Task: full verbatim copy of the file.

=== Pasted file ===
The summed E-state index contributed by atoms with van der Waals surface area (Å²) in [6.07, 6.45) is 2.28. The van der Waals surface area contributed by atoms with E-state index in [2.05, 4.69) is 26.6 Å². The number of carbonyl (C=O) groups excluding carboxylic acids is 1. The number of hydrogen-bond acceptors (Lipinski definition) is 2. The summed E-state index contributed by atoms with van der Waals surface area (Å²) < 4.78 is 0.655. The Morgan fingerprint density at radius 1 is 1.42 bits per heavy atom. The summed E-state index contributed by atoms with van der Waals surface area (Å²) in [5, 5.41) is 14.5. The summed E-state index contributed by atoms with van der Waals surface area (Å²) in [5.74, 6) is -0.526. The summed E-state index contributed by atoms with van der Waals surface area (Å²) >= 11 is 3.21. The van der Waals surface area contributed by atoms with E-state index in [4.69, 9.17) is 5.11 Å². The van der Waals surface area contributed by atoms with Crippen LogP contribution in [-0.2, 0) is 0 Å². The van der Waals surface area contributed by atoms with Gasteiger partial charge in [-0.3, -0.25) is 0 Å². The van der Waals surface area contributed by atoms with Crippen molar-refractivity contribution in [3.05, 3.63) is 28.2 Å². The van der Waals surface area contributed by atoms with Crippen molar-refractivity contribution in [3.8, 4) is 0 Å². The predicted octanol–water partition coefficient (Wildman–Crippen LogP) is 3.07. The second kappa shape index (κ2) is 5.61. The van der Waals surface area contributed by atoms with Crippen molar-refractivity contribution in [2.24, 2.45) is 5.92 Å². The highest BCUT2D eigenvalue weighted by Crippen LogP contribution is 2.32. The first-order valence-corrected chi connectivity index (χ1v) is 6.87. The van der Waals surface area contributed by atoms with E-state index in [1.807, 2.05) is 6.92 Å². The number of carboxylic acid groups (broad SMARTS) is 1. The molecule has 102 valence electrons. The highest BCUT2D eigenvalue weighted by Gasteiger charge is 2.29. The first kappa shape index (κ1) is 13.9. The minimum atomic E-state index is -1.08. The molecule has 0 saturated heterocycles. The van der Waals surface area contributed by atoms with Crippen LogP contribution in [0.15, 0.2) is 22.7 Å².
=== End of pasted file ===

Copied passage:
The summed E-state index contributed by atoms with van der Waals surface area (Å²) in [6.07, 6.45) is 2.28. The van der Waals surface area contributed by atoms with E-state index in [2.05, 4.69) is 26.6 Å². The number of carbonyl (C=O) groups excluding carboxylic acids is 1. The number of hydrogen-bond acceptors (Lipinski definition) is 2. The summed E-state index contributed by atoms with van der Waals surface area (Å²) < 4.78 is 0.655. The Morgan fingerprint density at radius 1 is 1.42 bits per heavy atom. The summed E-state index contributed by atoms with van der Waals surface area (Å²) in [5, 5.41) is 14.5. The summed E-state index contributed by atoms with van der Waals surface area (Å²) in [5.74, 6) is -0.526. The summed E-state index contributed by atoms with van der Waals surface area (Å²) >= 11 is 3.21. The van der Waals surface area contributed by atoms with E-state index in [4.69, 9.17) is 5.11 Å². The van der Waals surface area contributed by atoms with Crippen LogP contribution in [-0.2, 0) is 0 Å². The van der Waals surface area contributed by atoms with Gasteiger partial charge in [-0.3, -0.25) is 0 Å². The van der Waals surface area contributed by atoms with Crippen molar-refractivity contribution in [3.05, 3.63) is 28.2 Å². The van der Waals surface area contributed by atoms with Crippen molar-refractivity contribution in [3.8, 4) is 0 Å². The predicted octanol–water partition coefficient (Wildman–Crippen LogP) is 3.07. The second kappa shape index (κ2) is 5.61. The van der Waals surface area contributed by atoms with Crippen molar-refractivity contribution in [2.24, 2.45) is 5.92 Å². The highest BCUT2D eigenvalue weighted by Crippen LogP contribution is 2.32. The first-order valence-corrected chi connectivity index (χ1v) is 6.87. The van der Waals surface area contributed by atoms with E-state index in [1.807, 2.05) is 6.92 Å². The number of carboxylic acid groups (broad SMARTS) is 1. The molecule has 102 valence electrons. The highest BCUT2D eigenvalue weighted by Gasteiger charge is 2.29. The first kappa shape index (κ1) is 13.9. The minimum atomic E-state index is -1.08. The molecule has 0 saturated heterocycles. The van der Waals surface area contributed by atoms with Crippen LogP contribution in [0.15, 0.2) is 22.7 Å².